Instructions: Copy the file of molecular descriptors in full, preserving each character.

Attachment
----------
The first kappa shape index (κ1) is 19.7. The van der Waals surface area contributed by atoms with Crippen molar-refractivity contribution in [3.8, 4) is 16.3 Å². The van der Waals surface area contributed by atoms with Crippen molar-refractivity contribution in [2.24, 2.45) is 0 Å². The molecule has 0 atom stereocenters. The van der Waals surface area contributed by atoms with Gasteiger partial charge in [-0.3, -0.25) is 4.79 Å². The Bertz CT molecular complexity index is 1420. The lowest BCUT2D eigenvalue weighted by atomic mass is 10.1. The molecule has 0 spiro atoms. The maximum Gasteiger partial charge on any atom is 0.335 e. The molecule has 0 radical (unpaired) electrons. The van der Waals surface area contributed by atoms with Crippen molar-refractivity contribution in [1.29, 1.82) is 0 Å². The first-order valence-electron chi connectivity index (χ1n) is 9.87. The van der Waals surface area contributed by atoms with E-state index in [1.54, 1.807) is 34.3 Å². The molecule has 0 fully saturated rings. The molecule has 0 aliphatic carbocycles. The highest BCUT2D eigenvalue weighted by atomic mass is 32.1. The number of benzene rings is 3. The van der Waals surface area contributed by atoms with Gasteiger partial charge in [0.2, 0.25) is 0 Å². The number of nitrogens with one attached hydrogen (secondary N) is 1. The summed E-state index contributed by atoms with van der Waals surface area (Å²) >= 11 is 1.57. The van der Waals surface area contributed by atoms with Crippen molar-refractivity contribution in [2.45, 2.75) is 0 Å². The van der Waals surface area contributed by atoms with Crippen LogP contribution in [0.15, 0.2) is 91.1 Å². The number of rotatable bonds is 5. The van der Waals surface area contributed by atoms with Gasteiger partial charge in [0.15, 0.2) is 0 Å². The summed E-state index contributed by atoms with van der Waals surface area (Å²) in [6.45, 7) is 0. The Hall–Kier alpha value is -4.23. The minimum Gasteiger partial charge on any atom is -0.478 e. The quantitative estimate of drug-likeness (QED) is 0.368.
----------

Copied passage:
The first kappa shape index (κ1) is 19.7. The van der Waals surface area contributed by atoms with Crippen molar-refractivity contribution in [3.8, 4) is 16.3 Å². The van der Waals surface area contributed by atoms with Crippen molar-refractivity contribution in [2.24, 2.45) is 0 Å². The molecule has 0 atom stereocenters. The van der Waals surface area contributed by atoms with Gasteiger partial charge in [-0.3, -0.25) is 4.79 Å². The Bertz CT molecular complexity index is 1420. The lowest BCUT2D eigenvalue weighted by atomic mass is 10.1. The molecule has 0 spiro atoms. The maximum Gasteiger partial charge on any atom is 0.335 e. The molecule has 0 radical (unpaired) electrons. The van der Waals surface area contributed by atoms with Crippen molar-refractivity contribution in [1.29, 1.82) is 0 Å². The first-order valence-electron chi connectivity index (χ1n) is 9.87. The van der Waals surface area contributed by atoms with E-state index in [1.54, 1.807) is 34.3 Å². The molecule has 0 fully saturated rings. The molecule has 0 aliphatic carbocycles. The highest BCUT2D eigenvalue weighted by atomic mass is 32.1. The number of benzene rings is 3. The van der Waals surface area contributed by atoms with Gasteiger partial charge in [0.2, 0.25) is 0 Å². The number of nitrogens with one attached hydrogen (secondary N) is 1. The summed E-state index contributed by atoms with van der Waals surface area (Å²) >= 11 is 1.57. The van der Waals surface area contributed by atoms with Crippen molar-refractivity contribution in [2.45, 2.75) is 0 Å². The van der Waals surface area contributed by atoms with Crippen LogP contribution in [0.15, 0.2) is 91.1 Å². The number of rotatable bonds is 5. The van der Waals surface area contributed by atoms with Gasteiger partial charge in [0.15, 0.2) is 0 Å². The summed E-state index contributed by atoms with van der Waals surface area (Å²) in [6.45, 7) is 0. The Hall–Kier alpha value is -4.23. The minimum Gasteiger partial charge on any atom is -0.478 e. The quantitative estimate of drug-likeness (QED) is 0.368.